• calcium homeostasis;
  • congenital fiber type disproportion;
  • mitochondrial disease;
  • muscle fiber atrophy;
  • type 1 fiber predominance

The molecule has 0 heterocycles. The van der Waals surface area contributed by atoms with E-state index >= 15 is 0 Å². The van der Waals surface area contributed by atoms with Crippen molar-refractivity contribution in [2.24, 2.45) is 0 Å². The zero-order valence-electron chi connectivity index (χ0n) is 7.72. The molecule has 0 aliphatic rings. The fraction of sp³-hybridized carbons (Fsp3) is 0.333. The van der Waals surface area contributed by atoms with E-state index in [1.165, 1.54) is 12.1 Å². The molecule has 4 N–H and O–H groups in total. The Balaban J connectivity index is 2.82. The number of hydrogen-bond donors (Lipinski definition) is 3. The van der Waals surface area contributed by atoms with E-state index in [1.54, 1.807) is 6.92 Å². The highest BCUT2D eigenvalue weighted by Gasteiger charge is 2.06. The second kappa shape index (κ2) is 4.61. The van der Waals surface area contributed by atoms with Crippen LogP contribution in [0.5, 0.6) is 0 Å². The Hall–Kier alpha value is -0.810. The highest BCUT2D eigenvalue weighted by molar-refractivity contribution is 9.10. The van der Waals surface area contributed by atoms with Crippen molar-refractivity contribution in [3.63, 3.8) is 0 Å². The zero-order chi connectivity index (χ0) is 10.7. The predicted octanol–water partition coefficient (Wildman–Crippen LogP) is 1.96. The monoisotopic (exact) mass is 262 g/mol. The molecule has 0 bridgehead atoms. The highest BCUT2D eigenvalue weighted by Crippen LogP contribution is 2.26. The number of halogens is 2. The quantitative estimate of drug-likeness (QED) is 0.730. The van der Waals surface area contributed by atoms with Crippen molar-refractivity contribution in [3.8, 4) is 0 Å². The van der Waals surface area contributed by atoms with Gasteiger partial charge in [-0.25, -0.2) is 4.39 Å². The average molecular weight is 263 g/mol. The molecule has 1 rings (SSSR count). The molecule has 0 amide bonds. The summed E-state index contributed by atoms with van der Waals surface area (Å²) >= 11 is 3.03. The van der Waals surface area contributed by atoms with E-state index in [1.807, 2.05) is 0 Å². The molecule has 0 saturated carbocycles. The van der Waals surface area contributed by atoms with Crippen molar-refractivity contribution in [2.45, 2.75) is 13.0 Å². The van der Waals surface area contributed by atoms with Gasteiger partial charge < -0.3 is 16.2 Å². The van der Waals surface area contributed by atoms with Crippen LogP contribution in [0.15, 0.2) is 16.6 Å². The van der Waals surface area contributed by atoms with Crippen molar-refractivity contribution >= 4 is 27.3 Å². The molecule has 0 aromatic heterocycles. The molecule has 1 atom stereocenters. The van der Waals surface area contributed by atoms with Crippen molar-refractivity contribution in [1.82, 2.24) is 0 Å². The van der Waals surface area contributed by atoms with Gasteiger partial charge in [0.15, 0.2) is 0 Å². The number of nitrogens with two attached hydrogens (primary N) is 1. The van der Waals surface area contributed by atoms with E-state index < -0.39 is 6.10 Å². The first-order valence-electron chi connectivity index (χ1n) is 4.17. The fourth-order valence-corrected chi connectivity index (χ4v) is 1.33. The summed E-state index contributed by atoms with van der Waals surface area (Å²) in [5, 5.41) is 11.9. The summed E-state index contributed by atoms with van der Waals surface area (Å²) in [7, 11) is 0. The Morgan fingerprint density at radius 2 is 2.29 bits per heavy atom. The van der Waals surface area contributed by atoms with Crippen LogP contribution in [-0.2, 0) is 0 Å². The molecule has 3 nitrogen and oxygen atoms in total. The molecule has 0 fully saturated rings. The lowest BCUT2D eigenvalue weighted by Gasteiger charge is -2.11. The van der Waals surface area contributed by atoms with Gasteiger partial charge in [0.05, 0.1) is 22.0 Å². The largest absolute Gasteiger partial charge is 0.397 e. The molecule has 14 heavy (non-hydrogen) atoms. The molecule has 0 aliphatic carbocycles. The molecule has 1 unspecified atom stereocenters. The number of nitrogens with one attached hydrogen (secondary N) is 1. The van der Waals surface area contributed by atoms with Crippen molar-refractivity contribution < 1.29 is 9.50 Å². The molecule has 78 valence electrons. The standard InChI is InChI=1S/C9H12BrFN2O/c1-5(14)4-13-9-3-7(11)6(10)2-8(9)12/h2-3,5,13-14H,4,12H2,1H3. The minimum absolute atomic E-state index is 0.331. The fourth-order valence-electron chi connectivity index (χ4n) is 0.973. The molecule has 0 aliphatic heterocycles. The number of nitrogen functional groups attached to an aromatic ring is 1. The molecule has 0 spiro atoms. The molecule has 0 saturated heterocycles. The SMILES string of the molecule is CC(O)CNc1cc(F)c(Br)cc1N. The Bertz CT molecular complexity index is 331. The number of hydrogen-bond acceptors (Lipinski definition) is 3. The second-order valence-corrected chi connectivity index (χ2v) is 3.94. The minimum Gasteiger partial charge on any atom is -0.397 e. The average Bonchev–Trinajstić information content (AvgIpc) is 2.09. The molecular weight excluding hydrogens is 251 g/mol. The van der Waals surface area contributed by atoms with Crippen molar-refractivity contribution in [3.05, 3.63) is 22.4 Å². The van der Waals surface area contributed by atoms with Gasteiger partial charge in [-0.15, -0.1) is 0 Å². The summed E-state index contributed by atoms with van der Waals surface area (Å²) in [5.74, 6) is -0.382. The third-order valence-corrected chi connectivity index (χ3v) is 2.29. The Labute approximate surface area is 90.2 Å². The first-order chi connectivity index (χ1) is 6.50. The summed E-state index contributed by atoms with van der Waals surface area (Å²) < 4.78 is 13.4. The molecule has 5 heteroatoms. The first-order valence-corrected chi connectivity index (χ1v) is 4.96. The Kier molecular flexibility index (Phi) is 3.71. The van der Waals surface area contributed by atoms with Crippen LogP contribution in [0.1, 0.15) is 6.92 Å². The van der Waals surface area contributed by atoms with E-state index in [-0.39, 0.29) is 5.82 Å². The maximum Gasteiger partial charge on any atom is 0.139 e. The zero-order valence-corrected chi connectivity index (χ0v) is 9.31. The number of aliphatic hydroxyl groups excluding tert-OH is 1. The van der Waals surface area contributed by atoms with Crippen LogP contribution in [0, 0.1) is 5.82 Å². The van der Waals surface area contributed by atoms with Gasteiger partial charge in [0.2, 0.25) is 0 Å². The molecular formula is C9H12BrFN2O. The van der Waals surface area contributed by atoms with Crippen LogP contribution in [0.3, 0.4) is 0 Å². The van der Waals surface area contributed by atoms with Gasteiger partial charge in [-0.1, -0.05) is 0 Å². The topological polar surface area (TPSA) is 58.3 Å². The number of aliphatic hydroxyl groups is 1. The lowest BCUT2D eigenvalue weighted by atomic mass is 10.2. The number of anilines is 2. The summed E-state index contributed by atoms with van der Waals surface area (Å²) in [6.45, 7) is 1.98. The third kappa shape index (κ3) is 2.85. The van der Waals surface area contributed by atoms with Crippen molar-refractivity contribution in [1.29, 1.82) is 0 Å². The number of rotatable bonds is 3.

Variation in the size and relative proportion of type 1 and type 2 muscle fibers can occur in a number of conditions, including structural myopathies, neuropathies, and various syndromes. In most cases, the pathogenesis of such fiber type changes is unknown and the etiology is heterogeneous. Skeletal muscle mitochondrial respiratory chain analysis was performed in 10 children aged 3 weeks to 5 years with abnormalities in muscle fiber type, size, and proportion. Five children were classified as having definite, four as probable, and one as possible mitochondrial disease. Type 1 fiber predominance was the most common histological finding (six of 10). On light microscopy, four cases had subtle concomitants of a mitochondriopathy, including mildly increased glycogen, lipid, and/or succinate dehydrogenase staining, and one case had more prominent evidence of underlying mitochondrial disease with marked subsarcolemmal staining. Most cases (nine of 10) had abnormal mitochondrial morphology on electron microscopy. All were found to have mitochondrial electron transport chain (ETC) abnormalities and met diagnostic criteria for mitochondrial disease. We did not ascertain any patients who had isolated fiber type abnormalities and normal respiratory chain analysis during the period of study. We conclude that mitochondrial ETC disorders may represent an etiology of at least a subset of muscle fiber type abnormalities. To establish an etiologic diagnosis and to determine the frequency of such changes in mitochondrial disease, we suggest analysis of ETC function in individuals with fiber type changes in skeletal muscle, even in the absence of light histological features suggestive of mitochondrial disorders.